Erosion Text 4th-- Out Teach
Students will read the provided complex text about erosion and use the outdoor space to verify or deny the content of the text in the real-world setting.
Background For Teachers
Erosion (as defined in the text) will look different at each site and it's possible that observable phenomena may look like erosion and be caused by something else. Any circumstance works for students since they are focusing on using what exists outside to affirm or deny what they have learned from the text. So, if the text spells out signs of erosion and the students do not find these signs, it is their job to explain why the site does not have an erosion problem. The text is complex, and fourth grade students may struggle to make inferences from the text, but the outdoor exploration will begin to give them experience in understanding how erosion works.
What evidence can you find that supports or denies the existence of erosion in the outdoor classroom?
Ask students to do a quick observational walk in the outdoor space. Have them jot down in their journals: 3 things they see, two things they hear, one thing they can touch, and one thing they smell.
After giving students a few minutes to make observations, call them together and remind them that science often starts with making observations and that scientists try to explain those observations. Let them know they will be given time to explore and make more observations after reading a short passage about erosion.
Allow students time to read the passage and begin exploring as soon as they have finished.
Differentiation Note: The passage should be challenging for all students. Some students may require additional support including reading with a teacher or with a reading partner. Resist the urge to fill in missing prior knowledge for students so that they can enhance their understanding through exploration. Questions and misunderstandings can be addressed after the exploration.
Have students explore the outdoor classroom area looking for signs of erosion. Have them draw and label what they notice in their journal and encourage them make connections to the text.
Management Note: Be sure to allow students the ability to explore areas that include signs of erosion or "erosion-like" signs.
• What is erosion?
• How did the text say you could spot erosion?
• Do you think erosion poses a problem for our school?
• Should our school do something to limit erosion?
Differentiation Note: Advanced students should be able to label drawings with specific vocabulary used in the text. Struggling students may need to focus on one or two specific things to look for from the text and could turn and talk with a partner instead of labeling.
Call students to gather around the whiteboard or chart paper using a loud call signal.
Ask students about the different signs of erosion that they noticed. Use any possible opportunity to have students dialogue with each other before adding any comments.
• Did anyone else notice that sign?
• How quickly do you think the erosion we are seeing is caused?
• Does anyone think that what you observed could've been caused by something other than erosion?
• How can we know that is a sign of erosion? (refer to text)
• Do you think erosion poses a problem for our school or any local habitat?
Ask students about specific vocabulary from the text: sloped, pollutants, contaminate, exposed, landscape materials.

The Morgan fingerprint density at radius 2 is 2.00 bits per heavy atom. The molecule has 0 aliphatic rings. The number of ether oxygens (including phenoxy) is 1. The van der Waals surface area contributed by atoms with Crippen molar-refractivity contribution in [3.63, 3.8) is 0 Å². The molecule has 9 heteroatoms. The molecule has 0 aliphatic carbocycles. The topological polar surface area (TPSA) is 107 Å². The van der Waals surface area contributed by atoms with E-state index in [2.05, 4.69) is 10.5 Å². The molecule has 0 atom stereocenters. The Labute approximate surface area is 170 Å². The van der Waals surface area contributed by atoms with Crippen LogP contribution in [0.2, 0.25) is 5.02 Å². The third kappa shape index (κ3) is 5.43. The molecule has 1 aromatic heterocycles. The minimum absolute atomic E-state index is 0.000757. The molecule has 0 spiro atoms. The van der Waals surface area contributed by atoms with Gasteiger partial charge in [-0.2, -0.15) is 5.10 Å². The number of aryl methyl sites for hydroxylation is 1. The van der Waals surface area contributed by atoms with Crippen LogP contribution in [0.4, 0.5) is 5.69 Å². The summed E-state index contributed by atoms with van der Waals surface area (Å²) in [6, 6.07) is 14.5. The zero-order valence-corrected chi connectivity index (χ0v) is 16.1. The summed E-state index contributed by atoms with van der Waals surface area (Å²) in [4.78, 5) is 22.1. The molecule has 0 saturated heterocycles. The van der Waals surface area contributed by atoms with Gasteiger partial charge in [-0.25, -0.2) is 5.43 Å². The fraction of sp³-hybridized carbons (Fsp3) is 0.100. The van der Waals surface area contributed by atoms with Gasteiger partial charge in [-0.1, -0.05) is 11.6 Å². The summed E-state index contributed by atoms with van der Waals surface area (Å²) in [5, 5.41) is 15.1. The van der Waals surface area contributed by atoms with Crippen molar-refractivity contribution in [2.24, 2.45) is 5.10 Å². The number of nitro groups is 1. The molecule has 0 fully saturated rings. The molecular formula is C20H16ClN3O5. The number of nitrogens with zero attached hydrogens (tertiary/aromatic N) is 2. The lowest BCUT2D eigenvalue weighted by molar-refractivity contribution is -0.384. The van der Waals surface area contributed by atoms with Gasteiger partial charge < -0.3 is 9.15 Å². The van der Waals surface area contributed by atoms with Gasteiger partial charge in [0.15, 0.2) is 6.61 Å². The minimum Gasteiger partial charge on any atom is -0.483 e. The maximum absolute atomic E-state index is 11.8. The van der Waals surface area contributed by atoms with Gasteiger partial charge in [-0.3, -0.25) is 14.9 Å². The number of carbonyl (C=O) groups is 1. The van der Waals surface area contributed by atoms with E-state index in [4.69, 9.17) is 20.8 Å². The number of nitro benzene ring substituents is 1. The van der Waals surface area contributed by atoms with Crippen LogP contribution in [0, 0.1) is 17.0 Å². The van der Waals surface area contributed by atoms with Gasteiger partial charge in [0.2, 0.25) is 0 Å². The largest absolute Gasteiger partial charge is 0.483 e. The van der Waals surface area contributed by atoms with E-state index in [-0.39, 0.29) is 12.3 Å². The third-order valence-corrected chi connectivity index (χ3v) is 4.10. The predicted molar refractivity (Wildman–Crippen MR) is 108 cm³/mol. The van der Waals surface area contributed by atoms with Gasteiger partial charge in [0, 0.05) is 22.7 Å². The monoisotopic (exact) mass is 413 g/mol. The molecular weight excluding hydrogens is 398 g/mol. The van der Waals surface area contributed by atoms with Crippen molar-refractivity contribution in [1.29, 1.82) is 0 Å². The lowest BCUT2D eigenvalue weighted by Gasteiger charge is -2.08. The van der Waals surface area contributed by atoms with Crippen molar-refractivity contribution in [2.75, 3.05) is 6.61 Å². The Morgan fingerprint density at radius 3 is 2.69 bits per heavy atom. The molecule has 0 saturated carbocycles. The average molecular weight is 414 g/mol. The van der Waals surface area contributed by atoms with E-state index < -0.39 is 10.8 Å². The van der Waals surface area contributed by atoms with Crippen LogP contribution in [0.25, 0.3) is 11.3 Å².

Ask questions from the text:
• How can erosion cause damage to buildings?
• How can erosion hurt wildlife?
• How might humans cause erosion or make it worse?
• Why do surfaces like concrete and asphalt increase the chance of erosion?
Have students work in pairs or teams.
Ask students to come up with some ways that erosion problems around their school could be fixed or improved and have them record their solutions in their journals. This record could include sentences or diagrams with labels.
Ask several students to share their solutions for erosion and ensure through questioning that they fully understand the concept of erosion.
Extensions and Connections
For additional levels on text on erosion, you can use the 3rd or 5th grade version of this lesson.
Students can further research erosion and solutions for erosion.
Students can conduct science experiments to determine the rate of erosion that may occur on different surfaces.
Students may be able to visit local waterways to see the wildlife that can be affected by erosion.
Many of the land features on Earth have been created by erosion, including rivers, canyons, and valleys. Erosion is a process that happens when wind or water wash away soil over time. This process can cause problems for plants that need the soil to survive. Erosion can wash away the ground causing damage to human-made structures like roads and buildings. It can also wash pollutants into rivers, lakes or the ocean which can hurt fish, marine wildlife, and contaminate drinking water. Signs of erosion can include exposed plant roots as well as sinking or cracking cement and asphalt. You may also notice an area of ground that has been stripped of grass or other plant cover or landscape materials moved where they don't belong such as mulch that has washed over the sidewalk. You are more likely to see erosion in areas that are sloped downhill, but erosion can also happen in flat areas too. You will likely see more damage from erosion in places where there is nothing in the way to slow water down when it rains. Surfaces like roads and sidewalks can increase the threat of erosion while planting trees can reduce the destructive forces that erosion can bring.
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